Forty-four biopsies of human gastric mucosa, collected by endoscopy of outpatients referred for dyspepsia, were included in this study after written informed consent. Biopsies were stored in RNA-Later (Ambion, Austin, Texas, USA) until extraction by the Trizol method (Invitrogen, Carlsbad, California, USA) according to the manufacturer's instructions. A standardised amount of total RNA (1μg) was reverse transcribed by Superscript II (Invitrogen), and cDNA was stored at -70°C. Samples were measured in duplicate by real-time PCR in an ABI-Prism 7900 instrument using TaqMan chemistry and SDS 2.1 software (Applied Biosystems, Foster City, California, USA), and a standard protocol in 25μL format. Three different templates were measured; table 1 shows the primers and probes, manufactured as custom oligos by Eurogentec, Seraing, Belgium. The absolute standard was produced by serial dilution of a dsDNA PCR product, purified by gel band analysis/extraction (GFX columns, Amersham, Piscataway, NJ, USA), sequenced (BigDye 2.0, Applied Biosystems) and quantified by spectrophotometry (Eppendorf Biophotometer, Hamburg, Germany). Based on repeated standard curves, all three assays performed well with calculated mean efficiencies above 1.99, and standards with concentrations of 100 copies/μL or more yielded CT values with a narrow 95%CI. At lower concentrations (10 and 1 copies/μL) CT values showed increasing standard error, compatible with increasing stochastic effects at low concentrations. The assays chosen have different expression levels in the tissue analysed (ACTB>IL18>TNFA). Raw fluorescence readings were exported from SDS as "clipped" text files which are readable by the statistics software. Regression analysis was performed in SPSS 12.0.1 (SPSS Inc., Chicago, Illinois, USA).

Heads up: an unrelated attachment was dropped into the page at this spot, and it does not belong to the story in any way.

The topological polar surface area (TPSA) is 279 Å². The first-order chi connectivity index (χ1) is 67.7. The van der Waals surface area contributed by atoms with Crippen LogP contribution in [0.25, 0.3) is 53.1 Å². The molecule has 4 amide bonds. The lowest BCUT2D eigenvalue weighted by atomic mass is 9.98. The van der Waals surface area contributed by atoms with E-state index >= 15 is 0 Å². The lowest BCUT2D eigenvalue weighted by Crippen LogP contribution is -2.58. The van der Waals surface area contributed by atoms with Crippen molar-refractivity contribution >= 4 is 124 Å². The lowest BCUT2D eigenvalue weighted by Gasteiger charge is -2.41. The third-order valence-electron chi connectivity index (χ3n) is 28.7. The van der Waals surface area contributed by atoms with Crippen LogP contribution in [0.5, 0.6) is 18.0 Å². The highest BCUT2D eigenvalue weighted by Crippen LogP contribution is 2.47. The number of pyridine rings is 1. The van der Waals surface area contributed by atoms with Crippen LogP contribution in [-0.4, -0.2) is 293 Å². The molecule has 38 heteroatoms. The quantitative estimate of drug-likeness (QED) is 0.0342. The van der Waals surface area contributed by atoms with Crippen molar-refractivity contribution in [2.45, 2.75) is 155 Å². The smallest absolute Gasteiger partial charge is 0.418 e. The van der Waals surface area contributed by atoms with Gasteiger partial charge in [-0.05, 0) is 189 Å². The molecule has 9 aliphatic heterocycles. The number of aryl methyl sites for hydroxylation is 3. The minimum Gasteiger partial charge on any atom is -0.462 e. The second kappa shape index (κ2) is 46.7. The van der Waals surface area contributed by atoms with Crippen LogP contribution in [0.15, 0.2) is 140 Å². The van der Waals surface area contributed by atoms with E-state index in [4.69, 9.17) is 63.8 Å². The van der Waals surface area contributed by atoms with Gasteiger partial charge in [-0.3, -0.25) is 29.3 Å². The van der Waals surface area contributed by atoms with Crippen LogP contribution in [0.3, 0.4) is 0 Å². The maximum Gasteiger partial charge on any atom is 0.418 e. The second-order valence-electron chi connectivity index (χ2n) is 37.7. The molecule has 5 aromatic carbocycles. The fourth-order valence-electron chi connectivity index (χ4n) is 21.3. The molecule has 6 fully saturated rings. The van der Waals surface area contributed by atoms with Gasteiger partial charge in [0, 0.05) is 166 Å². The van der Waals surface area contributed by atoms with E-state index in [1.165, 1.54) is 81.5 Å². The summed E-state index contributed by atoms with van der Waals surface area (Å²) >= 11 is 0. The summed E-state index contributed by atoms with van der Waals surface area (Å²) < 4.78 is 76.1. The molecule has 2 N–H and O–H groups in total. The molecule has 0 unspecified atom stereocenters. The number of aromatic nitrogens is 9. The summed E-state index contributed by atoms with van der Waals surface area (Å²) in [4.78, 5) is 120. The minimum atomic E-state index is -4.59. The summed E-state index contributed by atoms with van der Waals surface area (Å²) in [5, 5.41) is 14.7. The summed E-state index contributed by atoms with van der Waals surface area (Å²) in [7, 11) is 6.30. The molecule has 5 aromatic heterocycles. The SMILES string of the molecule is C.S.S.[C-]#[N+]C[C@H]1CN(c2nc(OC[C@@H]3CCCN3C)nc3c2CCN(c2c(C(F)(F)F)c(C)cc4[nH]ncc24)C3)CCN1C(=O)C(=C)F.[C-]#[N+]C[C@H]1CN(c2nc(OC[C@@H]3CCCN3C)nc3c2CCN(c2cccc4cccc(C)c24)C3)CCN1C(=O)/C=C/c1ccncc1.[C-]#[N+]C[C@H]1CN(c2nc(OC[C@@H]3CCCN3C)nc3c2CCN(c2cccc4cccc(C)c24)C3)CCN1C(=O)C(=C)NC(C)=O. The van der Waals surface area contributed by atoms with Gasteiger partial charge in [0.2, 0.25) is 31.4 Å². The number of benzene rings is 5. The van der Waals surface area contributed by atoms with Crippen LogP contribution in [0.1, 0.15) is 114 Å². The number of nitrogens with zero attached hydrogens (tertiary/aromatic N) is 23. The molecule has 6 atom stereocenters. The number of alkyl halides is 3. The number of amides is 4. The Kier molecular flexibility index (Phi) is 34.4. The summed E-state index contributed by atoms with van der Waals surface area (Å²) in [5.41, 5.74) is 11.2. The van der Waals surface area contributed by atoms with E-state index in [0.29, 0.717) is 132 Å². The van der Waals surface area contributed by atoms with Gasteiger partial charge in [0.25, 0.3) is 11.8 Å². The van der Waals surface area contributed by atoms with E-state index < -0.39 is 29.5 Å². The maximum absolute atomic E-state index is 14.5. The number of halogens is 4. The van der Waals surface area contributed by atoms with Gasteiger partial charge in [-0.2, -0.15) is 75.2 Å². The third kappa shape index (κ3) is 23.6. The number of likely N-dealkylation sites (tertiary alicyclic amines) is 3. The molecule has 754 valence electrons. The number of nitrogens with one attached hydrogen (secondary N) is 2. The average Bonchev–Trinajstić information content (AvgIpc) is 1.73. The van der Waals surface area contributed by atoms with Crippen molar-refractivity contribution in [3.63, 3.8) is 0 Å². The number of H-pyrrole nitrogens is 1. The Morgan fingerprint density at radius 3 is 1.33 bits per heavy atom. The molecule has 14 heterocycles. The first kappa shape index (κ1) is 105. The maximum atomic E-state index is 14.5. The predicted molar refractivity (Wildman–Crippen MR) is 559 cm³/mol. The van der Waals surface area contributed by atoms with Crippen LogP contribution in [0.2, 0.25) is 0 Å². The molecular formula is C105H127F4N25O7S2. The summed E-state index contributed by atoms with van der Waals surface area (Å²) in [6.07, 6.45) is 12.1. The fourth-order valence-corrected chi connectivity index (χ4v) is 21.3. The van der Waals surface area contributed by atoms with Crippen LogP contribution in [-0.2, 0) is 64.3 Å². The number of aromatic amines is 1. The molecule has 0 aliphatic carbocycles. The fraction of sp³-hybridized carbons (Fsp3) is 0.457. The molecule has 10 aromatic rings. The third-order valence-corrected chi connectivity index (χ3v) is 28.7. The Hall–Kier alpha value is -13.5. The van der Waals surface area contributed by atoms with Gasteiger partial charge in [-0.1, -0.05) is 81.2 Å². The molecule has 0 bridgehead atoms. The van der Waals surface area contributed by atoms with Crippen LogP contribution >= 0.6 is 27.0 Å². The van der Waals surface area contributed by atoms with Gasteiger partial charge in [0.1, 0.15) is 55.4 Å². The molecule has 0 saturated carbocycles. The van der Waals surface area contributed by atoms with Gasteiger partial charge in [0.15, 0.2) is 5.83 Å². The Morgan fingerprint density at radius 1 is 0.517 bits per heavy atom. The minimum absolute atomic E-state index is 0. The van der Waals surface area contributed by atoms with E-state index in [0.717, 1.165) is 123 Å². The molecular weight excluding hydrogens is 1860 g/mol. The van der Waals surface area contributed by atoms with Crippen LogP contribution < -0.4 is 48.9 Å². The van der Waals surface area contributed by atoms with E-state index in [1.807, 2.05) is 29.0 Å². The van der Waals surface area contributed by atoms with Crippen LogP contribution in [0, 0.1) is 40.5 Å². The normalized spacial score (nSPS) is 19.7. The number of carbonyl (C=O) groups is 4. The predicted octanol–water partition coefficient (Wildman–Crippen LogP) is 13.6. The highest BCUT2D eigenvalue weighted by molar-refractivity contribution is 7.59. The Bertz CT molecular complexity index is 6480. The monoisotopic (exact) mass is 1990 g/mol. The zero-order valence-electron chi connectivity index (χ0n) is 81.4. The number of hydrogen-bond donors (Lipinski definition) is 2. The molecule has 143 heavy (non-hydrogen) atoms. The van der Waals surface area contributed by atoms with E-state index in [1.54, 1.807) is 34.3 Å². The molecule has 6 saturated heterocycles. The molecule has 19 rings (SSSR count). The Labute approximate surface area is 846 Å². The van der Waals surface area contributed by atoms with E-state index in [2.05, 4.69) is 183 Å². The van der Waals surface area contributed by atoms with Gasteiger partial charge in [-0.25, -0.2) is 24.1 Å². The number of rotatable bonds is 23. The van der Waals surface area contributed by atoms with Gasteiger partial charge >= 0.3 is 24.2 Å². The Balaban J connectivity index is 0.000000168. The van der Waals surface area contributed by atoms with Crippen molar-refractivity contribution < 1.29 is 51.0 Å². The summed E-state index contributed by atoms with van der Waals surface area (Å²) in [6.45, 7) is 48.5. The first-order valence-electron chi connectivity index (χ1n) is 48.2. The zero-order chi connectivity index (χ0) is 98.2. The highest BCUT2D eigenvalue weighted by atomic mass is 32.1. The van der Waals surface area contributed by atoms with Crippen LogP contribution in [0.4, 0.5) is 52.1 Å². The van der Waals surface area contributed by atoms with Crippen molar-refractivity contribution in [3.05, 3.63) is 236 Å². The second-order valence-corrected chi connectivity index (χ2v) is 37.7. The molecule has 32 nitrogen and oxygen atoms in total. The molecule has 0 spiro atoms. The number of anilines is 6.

Equation 1: Where F C is fluorescence at cycle C; F max is the maximal fluorescence intensity; C is cycle number; C1/2 is the fractional cycle at half of maximal fluorescence; k is a slope constant related to PCR efficiency; and F b is the background fluorescence.
This equation was tested with combinations of additional mathematical modifications to increase goodness-of-fit (R2 closer to 1), as described below. For an overview of the 11 regression models, see table 2.